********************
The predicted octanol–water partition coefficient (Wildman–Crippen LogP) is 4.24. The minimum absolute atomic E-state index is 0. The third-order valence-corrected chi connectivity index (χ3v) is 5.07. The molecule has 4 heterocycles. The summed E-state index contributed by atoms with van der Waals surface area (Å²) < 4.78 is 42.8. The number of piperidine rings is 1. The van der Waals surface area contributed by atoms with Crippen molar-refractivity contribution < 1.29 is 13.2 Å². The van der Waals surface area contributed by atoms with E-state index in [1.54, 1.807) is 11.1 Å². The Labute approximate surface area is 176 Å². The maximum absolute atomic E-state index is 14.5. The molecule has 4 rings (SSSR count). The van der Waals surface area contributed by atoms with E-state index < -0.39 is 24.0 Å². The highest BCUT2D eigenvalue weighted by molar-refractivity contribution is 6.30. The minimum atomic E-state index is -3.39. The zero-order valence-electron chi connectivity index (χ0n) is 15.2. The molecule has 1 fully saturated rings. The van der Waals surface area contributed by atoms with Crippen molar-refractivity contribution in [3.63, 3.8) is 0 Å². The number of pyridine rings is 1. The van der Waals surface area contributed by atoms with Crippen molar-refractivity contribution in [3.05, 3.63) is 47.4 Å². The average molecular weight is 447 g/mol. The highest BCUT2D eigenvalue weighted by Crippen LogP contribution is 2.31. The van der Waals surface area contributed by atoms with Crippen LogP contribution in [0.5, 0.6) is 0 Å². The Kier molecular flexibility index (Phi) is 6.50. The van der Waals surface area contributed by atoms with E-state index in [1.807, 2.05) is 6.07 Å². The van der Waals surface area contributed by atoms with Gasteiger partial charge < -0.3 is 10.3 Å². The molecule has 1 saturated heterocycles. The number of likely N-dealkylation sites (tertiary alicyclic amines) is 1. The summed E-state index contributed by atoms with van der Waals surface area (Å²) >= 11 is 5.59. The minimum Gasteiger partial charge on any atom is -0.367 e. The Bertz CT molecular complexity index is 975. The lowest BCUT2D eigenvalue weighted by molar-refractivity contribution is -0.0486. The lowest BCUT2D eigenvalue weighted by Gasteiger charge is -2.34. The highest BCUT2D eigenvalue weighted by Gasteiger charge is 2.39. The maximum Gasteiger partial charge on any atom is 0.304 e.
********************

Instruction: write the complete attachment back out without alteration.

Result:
The predicted octanol–water partition coefficient (Wildman–Crippen LogP) is 4.24. The minimum absolute atomic E-state index is 0. The third-order valence-corrected chi connectivity index (χ3v) is 5.07. The molecule has 4 heterocycles. The summed E-state index contributed by atoms with van der Waals surface area (Å²) < 4.78 is 42.8. The number of piperidine rings is 1. The van der Waals surface area contributed by atoms with Crippen molar-refractivity contribution < 1.29 is 13.2 Å². The van der Waals surface area contributed by atoms with E-state index in [1.54, 1.807) is 11.1 Å². The Labute approximate surface area is 176 Å². The maximum absolute atomic E-state index is 14.5. The molecule has 4 rings (SSSR count). The van der Waals surface area contributed by atoms with E-state index < -0.39 is 24.0 Å². The highest BCUT2D eigenvalue weighted by molar-refractivity contribution is 6.30. The minimum atomic E-state index is -3.39. The zero-order valence-electron chi connectivity index (χ0n) is 15.2. The molecule has 1 fully saturated rings. The van der Waals surface area contributed by atoms with Crippen molar-refractivity contribution in [3.63, 3.8) is 0 Å². The number of pyridine rings is 1. The van der Waals surface area contributed by atoms with Crippen molar-refractivity contribution in [3.05, 3.63) is 47.4 Å². The average molecular weight is 447 g/mol. The highest BCUT2D eigenvalue weighted by Crippen LogP contribution is 2.31. The van der Waals surface area contributed by atoms with Crippen LogP contribution in [0.5, 0.6) is 0 Å². The Kier molecular flexibility index (Phi) is 6.50. The van der Waals surface area contributed by atoms with E-state index in [1.807, 2.05) is 6.07 Å². The van der Waals surface area contributed by atoms with Gasteiger partial charge < -0.3 is 10.3 Å². The molecule has 1 saturated heterocycles. The number of likely N-dealkylation sites (tertiary alicyclic amines) is 1. The summed E-state index contributed by atoms with van der Waals surface area (Å²) >= 11 is 5.59. The minimum Gasteiger partial charge on any atom is -0.367 e. The Bertz CT molecular complexity index is 975. The lowest BCUT2D eigenvalue weighted by molar-refractivity contribution is -0.0486. The lowest BCUT2D eigenvalue weighted by Gasteiger charge is -2.34. The highest BCUT2D eigenvalue weighted by Gasteiger charge is 2.39. The maximum Gasteiger partial charge on any atom is 0.304 e.